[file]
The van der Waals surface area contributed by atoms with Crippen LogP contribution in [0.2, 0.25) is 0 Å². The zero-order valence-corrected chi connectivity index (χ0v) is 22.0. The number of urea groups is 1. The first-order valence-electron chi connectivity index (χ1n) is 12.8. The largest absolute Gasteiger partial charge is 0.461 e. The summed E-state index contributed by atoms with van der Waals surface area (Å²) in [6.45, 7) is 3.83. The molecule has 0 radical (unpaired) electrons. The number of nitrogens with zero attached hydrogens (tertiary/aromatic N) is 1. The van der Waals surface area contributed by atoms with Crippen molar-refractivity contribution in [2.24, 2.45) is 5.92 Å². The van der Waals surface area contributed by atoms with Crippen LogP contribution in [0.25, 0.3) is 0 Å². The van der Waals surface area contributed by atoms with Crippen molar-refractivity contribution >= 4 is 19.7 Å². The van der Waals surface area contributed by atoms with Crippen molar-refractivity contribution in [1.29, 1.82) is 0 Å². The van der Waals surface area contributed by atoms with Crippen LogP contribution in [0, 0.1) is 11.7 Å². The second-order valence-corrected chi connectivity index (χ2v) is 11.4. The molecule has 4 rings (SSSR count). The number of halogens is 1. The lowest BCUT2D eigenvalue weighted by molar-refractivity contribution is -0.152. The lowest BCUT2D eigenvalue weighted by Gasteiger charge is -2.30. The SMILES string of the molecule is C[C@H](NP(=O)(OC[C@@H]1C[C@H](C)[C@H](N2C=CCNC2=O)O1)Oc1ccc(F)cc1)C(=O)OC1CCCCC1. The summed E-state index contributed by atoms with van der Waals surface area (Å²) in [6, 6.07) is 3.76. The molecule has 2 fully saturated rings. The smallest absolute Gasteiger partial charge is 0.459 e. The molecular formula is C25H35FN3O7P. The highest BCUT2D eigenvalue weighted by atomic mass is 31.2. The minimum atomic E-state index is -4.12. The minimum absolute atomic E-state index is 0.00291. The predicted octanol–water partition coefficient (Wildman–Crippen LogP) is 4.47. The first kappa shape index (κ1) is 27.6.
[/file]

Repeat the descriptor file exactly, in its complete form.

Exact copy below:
The van der Waals surface area contributed by atoms with Crippen LogP contribution in [0.2, 0.25) is 0 Å². The zero-order valence-corrected chi connectivity index (χ0v) is 22.0. The number of urea groups is 1. The first-order valence-electron chi connectivity index (χ1n) is 12.8. The largest absolute Gasteiger partial charge is 0.461 e. The summed E-state index contributed by atoms with van der Waals surface area (Å²) in [6.45, 7) is 3.83. The molecule has 0 radical (unpaired) electrons. The number of nitrogens with zero attached hydrogens (tertiary/aromatic N) is 1. The van der Waals surface area contributed by atoms with Crippen molar-refractivity contribution in [2.24, 2.45) is 5.92 Å². The van der Waals surface area contributed by atoms with Crippen LogP contribution in [0.25, 0.3) is 0 Å². The van der Waals surface area contributed by atoms with Crippen molar-refractivity contribution >= 4 is 19.7 Å². The van der Waals surface area contributed by atoms with Crippen molar-refractivity contribution in [1.29, 1.82) is 0 Å². The van der Waals surface area contributed by atoms with Crippen LogP contribution in [0, 0.1) is 11.7 Å². The second-order valence-corrected chi connectivity index (χ2v) is 11.4. The molecule has 4 rings (SSSR count). The number of halogens is 1. The lowest BCUT2D eigenvalue weighted by molar-refractivity contribution is -0.152. The lowest BCUT2D eigenvalue weighted by Gasteiger charge is -2.30. The SMILES string of the molecule is C[C@H](NP(=O)(OC[C@@H]1C[C@H](C)[C@H](N2C=CCNC2=O)O1)Oc1ccc(F)cc1)C(=O)OC1CCCCC1. The summed E-state index contributed by atoms with van der Waals surface area (Å²) in [6, 6.07) is 3.76. The molecule has 2 fully saturated rings. The smallest absolute Gasteiger partial charge is 0.459 e. The molecular formula is C25H35FN3O7P. The highest BCUT2D eigenvalue weighted by atomic mass is 31.2. The minimum atomic E-state index is -4.12. The minimum absolute atomic E-state index is 0.00291. The predicted octanol–water partition coefficient (Wildman–Crippen LogP) is 4.47. The first kappa shape index (κ1) is 27.6.